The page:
Vegetables with a meat-only stuffing represent a fancy Sunday meal in all its forms: koussa ablama, stuffed zucchini; sheikh el mehshi, stuffed eggplants (both served with rice); or other versions of stuffed eggplants, such as this one.
Fatteh comes from fatta, meaning “break,” as in breaking the grilled bread of the fatteh. Fatteh is a staple souk breakfast, originally a Damascene specialty: a yogurt sauce (a hint of garlic and some tahini that will soften the yogurt’s taste) and “broken” grilled bread over cooked chickpeas, cubed eggplant, beef tongue, mutton feet (!) … or over stuffed eggplant. The latter version is a fancy party meal rather than a breakfast. The combination of melting eggplant, spicy meat, velvety red sauce, fresh yogurt, and crispy bread is just a taste of heaven!
Makdouss is mainly known as a dish of pickled eggplants stuffed with walnuts, garlic, and chile flakes, preserved in olive oil. This version of fatteh has nothing to do with the pickled version, however; its only similarity is that the eggplant are as small and are also stuffed.
Coring eggplants is much easier than coring zucchini, as the eggplants are firmer and have a tougher skin, making coring a much easier chore!
- 20 eggplants (small ones, preferably finger size; about 2 1/4 pounds, or 1 kg)
- 6 medium yellow onions
- Vegetable oil, as needed
- 2 1/4 pounds (1 kg) coarsely ground beef
- 2 tablespoons (40 g) debs el remmen (pomegranate molasses)
- 1 tablespoon (16 g) red chile paste
- 1/2 teaspoon 7 spices (see page 000)
- Salt and ground black pepper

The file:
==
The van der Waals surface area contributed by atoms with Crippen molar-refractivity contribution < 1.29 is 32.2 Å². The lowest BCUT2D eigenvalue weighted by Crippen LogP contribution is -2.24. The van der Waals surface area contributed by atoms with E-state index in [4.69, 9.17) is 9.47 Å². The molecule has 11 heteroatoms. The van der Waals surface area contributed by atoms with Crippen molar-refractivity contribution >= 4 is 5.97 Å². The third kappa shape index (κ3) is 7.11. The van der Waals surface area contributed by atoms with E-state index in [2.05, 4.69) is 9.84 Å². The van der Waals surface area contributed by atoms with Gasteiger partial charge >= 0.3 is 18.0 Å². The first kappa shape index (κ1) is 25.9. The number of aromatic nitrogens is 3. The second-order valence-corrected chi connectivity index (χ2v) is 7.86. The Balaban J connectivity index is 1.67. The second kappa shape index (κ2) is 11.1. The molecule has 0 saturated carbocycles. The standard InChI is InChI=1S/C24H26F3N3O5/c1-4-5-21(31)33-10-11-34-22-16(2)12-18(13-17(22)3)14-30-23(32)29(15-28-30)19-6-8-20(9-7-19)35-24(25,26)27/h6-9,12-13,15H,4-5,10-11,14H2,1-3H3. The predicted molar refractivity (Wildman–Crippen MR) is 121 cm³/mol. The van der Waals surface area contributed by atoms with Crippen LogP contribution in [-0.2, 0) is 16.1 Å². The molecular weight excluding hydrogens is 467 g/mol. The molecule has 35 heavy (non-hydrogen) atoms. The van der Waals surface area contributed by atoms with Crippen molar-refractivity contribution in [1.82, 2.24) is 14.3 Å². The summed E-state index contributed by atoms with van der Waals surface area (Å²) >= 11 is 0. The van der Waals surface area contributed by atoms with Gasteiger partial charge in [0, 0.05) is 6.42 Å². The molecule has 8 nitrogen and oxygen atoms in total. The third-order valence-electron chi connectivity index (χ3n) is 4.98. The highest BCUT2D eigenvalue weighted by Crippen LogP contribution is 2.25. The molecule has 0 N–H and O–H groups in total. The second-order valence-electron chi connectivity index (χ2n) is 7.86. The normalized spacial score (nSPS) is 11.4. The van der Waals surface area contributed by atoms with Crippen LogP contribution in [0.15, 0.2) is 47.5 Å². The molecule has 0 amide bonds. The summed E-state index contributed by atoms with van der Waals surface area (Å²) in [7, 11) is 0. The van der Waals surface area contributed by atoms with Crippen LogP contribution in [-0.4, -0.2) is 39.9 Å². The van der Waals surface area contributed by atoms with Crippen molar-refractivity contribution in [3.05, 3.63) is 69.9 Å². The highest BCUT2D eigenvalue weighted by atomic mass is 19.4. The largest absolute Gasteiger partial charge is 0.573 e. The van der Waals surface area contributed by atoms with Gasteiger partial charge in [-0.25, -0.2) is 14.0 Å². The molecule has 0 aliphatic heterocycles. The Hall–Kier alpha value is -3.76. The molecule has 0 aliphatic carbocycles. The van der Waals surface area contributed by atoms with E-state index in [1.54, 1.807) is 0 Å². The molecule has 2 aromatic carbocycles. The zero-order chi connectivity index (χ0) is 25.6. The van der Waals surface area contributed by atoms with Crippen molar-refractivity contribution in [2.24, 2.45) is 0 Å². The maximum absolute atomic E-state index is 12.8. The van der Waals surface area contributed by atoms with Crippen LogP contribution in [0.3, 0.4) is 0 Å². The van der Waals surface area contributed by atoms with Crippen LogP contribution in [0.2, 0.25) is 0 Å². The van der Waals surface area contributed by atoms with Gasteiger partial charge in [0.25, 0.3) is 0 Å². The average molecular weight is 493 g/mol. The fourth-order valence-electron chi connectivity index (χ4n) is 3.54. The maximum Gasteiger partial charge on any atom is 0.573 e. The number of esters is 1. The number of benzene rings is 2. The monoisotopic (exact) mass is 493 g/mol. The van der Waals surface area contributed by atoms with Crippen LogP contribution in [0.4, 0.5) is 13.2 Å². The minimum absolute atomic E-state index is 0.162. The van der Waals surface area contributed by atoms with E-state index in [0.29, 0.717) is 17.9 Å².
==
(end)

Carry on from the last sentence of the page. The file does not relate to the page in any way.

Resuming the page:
- 1 1/2 cups (200 g) pine nuts
- 2 tablespoons (32 g) tomato paste
- 5 medium tomatoes
- 3 pitas
- 1 garlic clove
- 1 1/4 cups (500 g) thick yogurt
- Kamal Mouzawak
Cut off the stem ends of the eggplants, scoop out the cores, rinse, and let drain.
Finely chop 2 of the onions. Heat 1/4 cup (120 ml) of vegetable oil in a skillet over medium heat and sauté the onions till translucent. Add the ground beef, stir well, then add the molasses, chile paste, 7 spices, and salt and pepper, and stir to break up the meat, cooking until it starts losing its pink color.
Meanwhile, in a small skillet, sauté the pine nuts in a small amount of vegetable oil till light gold. Add half of the pine nuts to the meat mixture. Reserve the remaining pine nuts.
Stuff the eggplants with the meat mixture, filling them well with the stuffing, as the meat will shrink while it cooks.
Heat 1/2 cup (120 ml) vegetable oil in a deep skillet over medium heat, and cook the stuffed eggplants till lightly browned on the outside. Drain on paper towels.
Thinly slice the remaining 4 onions. In a pot over medium heat, sauté the onions in 1/4 cup (60 ml) of vegetable oil until melting and lightly colored. Add the tomato paste and keep stirring, to dissolve it well with the onions. Finely chop the tomatoes and add them to the onions. Raise the heat and boil for 5 minutes, for the sauce to dilute. Add the stuffed eggplant to the sauce; there must be enough liquid to just cover the stuffed eggplants. If needed, add water to cover. Bring back to a boil and then lower the heat and cook for about 1 1/2 hours, until the eggplants are well cooked and the sauce is thick. Don’t stir much, as the cooked eggplants are very fragile and will break easily.
Meanwhile, cut the pitas into small squares, and toast in the oven. Pound the garlic clove into a paste and combine with the yogurt in a bowl.
To assemble, heat a serving dish, and start with a layer of stuffed eggplant, loads of thick cooking sauce on top, a layer of toasted bread, some yogurt, and the reserved pine nuts to finish! Serve straight away, before the bread gets soggy.